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Friedrich L. Sell

In ‘Income distribution and economic growth’, we describe the interaction between innovators (advancing prey) and pursuing imitators (pursuing hunters). Imitators are given the role of ensuring that the (new) technological knowledge created by innovators is being diffused. Innovators see to it that their own production methods are more cost-effective, thus causing a profit disparity among vendors. This attracts imitators onto the market whose investments cause the new knowledge to be diffused while also triggering an erosion of the profit disparity that existed before. However, with the disappearance of ‘difference profits’, real investment decreases too, and financial investment becomes more attractive. If difference profits increase again due to the occurrence of autonomous technological progress, profit dispersion will, as a result, increase again. The system moves towards a point where a minimum in the real investment quota is reached. From there on, the investment quota will increase again as a result of high pioneer profits and increases in dispersion of profits. We demonstrate possible bargaining equilibria between unions and firms – which have contradictory views on benefits and costs of a high rate of wage increases/a high dispersion of wage increases. We present a social optimization model in which income distribution and economic growth are jointly determined in political equilibrium. Both a quite equal as well as an extremely unequal distribution of personal incomes are of disadvantage to economic growth. In the empirical test of our approach, we first identify the Kuznets curve. Thereafter, we look for conditional convergence among ‘rich countries’ and conditional divergence for ‘poor countries’. Hence, our empirical findings support the hypothesis of a non-linear relationship between the Gini coefficients, on the one hand, and the per capita real growth rates of income, on the other hand.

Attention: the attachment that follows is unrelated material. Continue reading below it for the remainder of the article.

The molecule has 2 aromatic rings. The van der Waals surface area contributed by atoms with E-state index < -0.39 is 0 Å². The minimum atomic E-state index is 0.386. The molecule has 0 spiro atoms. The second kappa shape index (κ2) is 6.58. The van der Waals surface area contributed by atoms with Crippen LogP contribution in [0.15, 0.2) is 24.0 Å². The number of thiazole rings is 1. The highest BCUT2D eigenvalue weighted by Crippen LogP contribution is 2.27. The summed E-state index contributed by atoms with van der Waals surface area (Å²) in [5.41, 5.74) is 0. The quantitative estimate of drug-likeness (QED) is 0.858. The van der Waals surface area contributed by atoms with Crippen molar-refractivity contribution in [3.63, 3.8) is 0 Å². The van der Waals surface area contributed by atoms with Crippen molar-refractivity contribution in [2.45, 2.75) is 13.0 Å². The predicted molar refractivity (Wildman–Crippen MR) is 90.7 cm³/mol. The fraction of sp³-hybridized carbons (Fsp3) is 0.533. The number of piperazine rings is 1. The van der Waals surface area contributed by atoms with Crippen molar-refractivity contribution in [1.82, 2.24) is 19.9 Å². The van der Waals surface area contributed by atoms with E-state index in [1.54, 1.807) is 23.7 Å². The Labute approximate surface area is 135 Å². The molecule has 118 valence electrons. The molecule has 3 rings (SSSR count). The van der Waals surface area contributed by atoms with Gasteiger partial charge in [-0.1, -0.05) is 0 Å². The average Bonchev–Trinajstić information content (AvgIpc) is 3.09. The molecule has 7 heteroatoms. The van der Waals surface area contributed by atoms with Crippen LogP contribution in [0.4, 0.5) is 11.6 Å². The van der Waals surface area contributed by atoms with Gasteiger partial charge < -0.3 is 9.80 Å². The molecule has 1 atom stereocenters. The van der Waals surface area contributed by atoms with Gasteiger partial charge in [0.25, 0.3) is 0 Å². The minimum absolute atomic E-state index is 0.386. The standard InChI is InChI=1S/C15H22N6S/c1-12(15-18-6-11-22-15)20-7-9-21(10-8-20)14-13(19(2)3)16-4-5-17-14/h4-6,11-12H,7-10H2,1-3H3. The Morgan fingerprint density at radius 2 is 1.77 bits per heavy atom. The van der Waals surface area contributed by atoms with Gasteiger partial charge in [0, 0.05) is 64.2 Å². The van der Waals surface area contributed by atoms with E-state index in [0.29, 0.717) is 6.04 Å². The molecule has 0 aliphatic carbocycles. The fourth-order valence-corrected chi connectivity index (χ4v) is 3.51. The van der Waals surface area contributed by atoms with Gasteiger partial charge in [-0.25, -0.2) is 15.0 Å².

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Friedrich L. Sell

In ‘Income distribution and the business cycle’, two-class models in the vein of Nicholas Kaldor serve to establish some benchmark results. In a three classes society, the middle class plays an essential role. Contrary to some conventional wisdom, a decrease in inequality might even increase the average propensity to save. Income redistribution during the cycle will affect more the lower and the upper incomes than the middle income class. As income distribution changes in favour of lower (upper) income groups during the downswing (upswing), the behaviour of the middle class will be dominated by a ‘keeping ahead of the Smiths’ attitude in the case of a downswing and by a ‘keeping up with the Joneses’ attitude in the case of an upswing. This is also a signal for the existence of equity aversion as a social preference. In our political economy model of a currency union, there exists a trade-off between unemployment and the concentration of incomes. For governments in a currency union, an optimal strategy is to reduce unemployment to a lower level by election day and to accept a more unequal distribution of incomes. As soon as there are expectations of a more equal distribution, the government loses its majority. During the election period, the government will intend to dampen expectations of a more even income distribution. This is possible by means of a policy of fiscal contraction (such as heavy taxation of leading consumers) that will be associated with rising levels of unemployment. Immediately before the election day, the government distributes its ‘presents’ to leading consumers and thus succeeds in pushing demand and reaching an optimal point for re-election again.